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West might welcome Rafsanjani to power in Iran
Question of the Day
TEHRAN — The political obituary of former Iranian President Akbar Hashemi Rafsanjani has been written several times — when he lost a comeback presidential bid, when he was dumped from leading Friday prayers at Tehran University, when he was pushed out as head of a panel that will pick Iran’s next supreme leader.
Yet there he was last month walking alongside Supreme Leader Ayatollah Ali Khamenei and greeting dignitaries at a global gathering of so-called nonaligned nations in Tehran. Mr. Rafsanjani then was seated next to the main VIP guest, U.N. Secretary-General Ban Ki-moon.
It was another renaissance moment for Iran’s great political survivor.
This time it carried added intrigue as a possible sign the 78-year-old eminence grise, who favors a moderate approach toward the West, could have at least one major power play left.
With elections in nine months to select the successor for Mahmoud Ahmadinejad — who is making his last presidential visit to the U.N.’s General Assembly this week — speculation is rising on who will be the ruling system’s choice and, therefore, the instant front-runner.
Closely held intentions
Mr. Rafsanjani, as always, keeps his intentions very closely guarded. He has not spoken publicly about aspirations of returning to the presidency 16 years after leaving office or becoming the powerful patron for a candidate.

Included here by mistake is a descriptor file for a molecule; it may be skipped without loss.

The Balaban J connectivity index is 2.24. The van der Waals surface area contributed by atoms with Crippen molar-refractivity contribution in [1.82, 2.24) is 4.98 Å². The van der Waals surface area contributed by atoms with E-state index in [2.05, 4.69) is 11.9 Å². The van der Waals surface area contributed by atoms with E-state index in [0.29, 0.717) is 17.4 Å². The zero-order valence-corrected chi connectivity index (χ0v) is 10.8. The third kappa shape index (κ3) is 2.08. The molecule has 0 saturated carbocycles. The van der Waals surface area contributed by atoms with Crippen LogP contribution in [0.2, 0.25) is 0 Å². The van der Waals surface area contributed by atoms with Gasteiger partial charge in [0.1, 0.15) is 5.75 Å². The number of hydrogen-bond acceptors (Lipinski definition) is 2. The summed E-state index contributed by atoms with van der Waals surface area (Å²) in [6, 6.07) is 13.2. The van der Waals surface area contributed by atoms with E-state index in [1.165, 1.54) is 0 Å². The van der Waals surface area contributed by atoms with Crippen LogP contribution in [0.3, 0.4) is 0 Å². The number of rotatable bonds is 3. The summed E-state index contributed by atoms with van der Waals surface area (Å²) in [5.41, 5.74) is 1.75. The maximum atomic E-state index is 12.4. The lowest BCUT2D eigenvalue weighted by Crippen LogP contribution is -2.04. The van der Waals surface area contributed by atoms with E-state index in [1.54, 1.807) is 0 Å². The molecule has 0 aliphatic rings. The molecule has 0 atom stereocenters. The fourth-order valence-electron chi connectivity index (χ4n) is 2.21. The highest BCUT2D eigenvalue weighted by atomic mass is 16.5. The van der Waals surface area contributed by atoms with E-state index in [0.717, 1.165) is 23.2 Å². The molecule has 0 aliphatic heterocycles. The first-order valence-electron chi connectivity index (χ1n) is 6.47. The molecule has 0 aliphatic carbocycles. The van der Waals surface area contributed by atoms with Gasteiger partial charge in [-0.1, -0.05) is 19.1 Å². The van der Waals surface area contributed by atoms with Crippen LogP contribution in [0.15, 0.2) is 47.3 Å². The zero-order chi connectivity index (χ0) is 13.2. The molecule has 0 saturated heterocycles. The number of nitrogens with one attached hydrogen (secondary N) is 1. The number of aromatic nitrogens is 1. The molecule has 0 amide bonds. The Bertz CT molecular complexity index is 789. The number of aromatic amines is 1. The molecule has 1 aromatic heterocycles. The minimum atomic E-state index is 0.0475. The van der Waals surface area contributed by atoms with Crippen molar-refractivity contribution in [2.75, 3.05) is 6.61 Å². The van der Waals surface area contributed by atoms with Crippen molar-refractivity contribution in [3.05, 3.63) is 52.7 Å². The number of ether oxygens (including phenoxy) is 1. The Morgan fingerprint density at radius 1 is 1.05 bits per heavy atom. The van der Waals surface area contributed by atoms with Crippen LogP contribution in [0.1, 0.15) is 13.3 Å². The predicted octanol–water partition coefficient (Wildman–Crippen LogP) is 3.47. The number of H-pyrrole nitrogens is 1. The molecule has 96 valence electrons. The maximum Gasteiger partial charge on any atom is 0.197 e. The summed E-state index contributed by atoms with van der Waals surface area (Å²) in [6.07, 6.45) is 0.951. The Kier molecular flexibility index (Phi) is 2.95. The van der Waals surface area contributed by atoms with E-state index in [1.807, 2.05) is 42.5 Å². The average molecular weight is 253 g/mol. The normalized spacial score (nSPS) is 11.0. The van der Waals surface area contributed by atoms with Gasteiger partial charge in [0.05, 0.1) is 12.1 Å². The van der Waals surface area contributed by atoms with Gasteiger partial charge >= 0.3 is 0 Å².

That has not stopped his name from increasingly creeping into the mix — particularly after his high-profile role during the late August summit of the Non-Aligned Movement, a Cold War-era group that Iran seeks to transform into an alternative voice to Western power as Tehran battles international pressures over its nuclear program.
“He appeared as the second most powerful figure of the ruling establishment for international guests,” wrote Sadegh Zibakalam, a professor of politics at Tehran University, in a post on his website.
“This was a very heavy and bitter blow to hard-liners. His participation in the next presidential elections is the main concern of hard-liners.”
The thinking goes that Iranian leadership will do whatever it takes to avoid the chaos and violence that greeted Mr. Ahmadinejad’s disputed 2009 re-election.
The regime is likely to block any pro-reform candidates and possibly seek a more centrist figure than those mentioned as apparent hopefuls, including Tehran Mayor Mohammad Bagher Qalibaf and former Revolutionary Guard commander Mohsen Rezaei.
This could open room for Mr. Rafsanjani to pose as one of the few establishment leaders capable of reaching out to Iran’s simmering opposition, while also trying to calm the West, where Mr. Rafsanjani built a reputation as a pragmatic leader during his years as president from 1989-97.
A potential run by Mr. Rafsanjani — or a protege he backs — would likely be received favorably in Washington and among Western allies. Although part of the ruling system for decades, he is also widely viewed as more flexible and possibly more in tune with the West than most of the other old guard.
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